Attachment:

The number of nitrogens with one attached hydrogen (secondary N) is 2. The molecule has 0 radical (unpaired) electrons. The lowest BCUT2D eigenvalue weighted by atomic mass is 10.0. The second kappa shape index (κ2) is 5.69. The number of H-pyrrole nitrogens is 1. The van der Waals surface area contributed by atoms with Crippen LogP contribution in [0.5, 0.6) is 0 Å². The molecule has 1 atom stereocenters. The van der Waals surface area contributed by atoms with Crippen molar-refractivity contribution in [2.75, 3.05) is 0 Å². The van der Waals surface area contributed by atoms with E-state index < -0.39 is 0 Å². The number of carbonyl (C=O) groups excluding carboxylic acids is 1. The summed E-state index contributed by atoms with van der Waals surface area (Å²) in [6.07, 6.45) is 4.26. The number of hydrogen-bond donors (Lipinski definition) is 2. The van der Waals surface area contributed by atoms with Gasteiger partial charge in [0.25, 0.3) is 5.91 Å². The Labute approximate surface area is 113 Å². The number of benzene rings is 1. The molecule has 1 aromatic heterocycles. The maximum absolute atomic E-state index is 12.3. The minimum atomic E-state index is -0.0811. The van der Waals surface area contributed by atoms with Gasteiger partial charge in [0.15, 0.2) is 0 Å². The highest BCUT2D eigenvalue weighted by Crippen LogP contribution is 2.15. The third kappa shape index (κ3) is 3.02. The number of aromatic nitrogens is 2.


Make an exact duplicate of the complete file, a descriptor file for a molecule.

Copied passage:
The number of nitrogens with one attached hydrogen (secondary N) is 2. The molecule has 0 radical (unpaired) electrons. The lowest BCUT2D eigenvalue weighted by atomic mass is 10.0. The second kappa shape index (κ2) is 5.69. The number of H-pyrrole nitrogens is 1. The van der Waals surface area contributed by atoms with Crippen LogP contribution in [0.5, 0.6) is 0 Å². The molecule has 1 atom stereocenters. The van der Waals surface area contributed by atoms with Crippen molar-refractivity contribution in [2.75, 3.05) is 0 Å². The van der Waals surface area contributed by atoms with E-state index < -0.39 is 0 Å². The number of carbonyl (C=O) groups excluding carboxylic acids is 1. The summed E-state index contributed by atoms with van der Waals surface area (Å²) in [6.07, 6.45) is 4.26. The number of hydrogen-bond donors (Lipinski definition) is 2. The van der Waals surface area contributed by atoms with Gasteiger partial charge in [0.25, 0.3) is 5.91 Å². The Labute approximate surface area is 113 Å². The number of benzene rings is 1. The molecule has 1 aromatic heterocycles. The maximum absolute atomic E-state index is 12.3. The minimum atomic E-state index is -0.0811. The van der Waals surface area contributed by atoms with Gasteiger partial charge in [0.15, 0.2) is 0 Å². The highest BCUT2D eigenvalue weighted by Crippen LogP contribution is 2.15. The third kappa shape index (κ3) is 3.02. The number of aromatic nitrogens is 2.